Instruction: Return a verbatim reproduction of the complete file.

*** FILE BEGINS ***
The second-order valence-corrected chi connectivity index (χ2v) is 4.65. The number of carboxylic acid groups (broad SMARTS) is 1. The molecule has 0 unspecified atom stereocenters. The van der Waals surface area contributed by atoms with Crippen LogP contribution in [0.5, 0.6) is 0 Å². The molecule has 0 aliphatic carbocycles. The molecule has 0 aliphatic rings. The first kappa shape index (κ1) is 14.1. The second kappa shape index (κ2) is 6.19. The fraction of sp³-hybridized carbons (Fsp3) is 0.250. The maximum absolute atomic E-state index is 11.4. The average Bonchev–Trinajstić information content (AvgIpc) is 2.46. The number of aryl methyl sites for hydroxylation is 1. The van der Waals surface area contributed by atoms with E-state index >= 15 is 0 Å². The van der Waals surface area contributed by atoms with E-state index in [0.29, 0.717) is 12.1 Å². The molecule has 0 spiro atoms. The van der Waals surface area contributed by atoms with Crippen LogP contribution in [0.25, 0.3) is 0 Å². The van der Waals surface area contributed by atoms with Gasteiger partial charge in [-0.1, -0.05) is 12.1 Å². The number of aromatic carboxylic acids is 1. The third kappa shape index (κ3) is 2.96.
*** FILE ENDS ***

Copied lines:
The second-order valence-corrected chi connectivity index (χ2v) is 4.65. The number of carboxylic acid groups (broad SMARTS) is 1. The molecule has 0 unspecified atom stereocenters. The van der Waals surface area contributed by atoms with Crippen LogP contribution in [0.5, 0.6) is 0 Å². The molecule has 0 aliphatic carbocycles. The molecule has 0 aliphatic rings. The first kappa shape index (κ1) is 14.1. The second kappa shape index (κ2) is 6.19. The fraction of sp³-hybridized carbons (Fsp3) is 0.250. The maximum absolute atomic E-state index is 11.4. The average Bonchev–Trinajstić information content (AvgIpc) is 2.46. The number of aryl methyl sites for hydroxylation is 1. The van der Waals surface area contributed by atoms with E-state index >= 15 is 0 Å². The van der Waals surface area contributed by atoms with E-state index in [0.29, 0.717) is 12.1 Å². The molecule has 0 spiro atoms. The van der Waals surface area contributed by atoms with Crippen LogP contribution in [0.25, 0.3) is 0 Å². The van der Waals surface area contributed by atoms with Gasteiger partial charge in [-0.1, -0.05) is 12.1 Å². The number of aromatic carboxylic acids is 1. The third kappa shape index (κ3) is 2.96.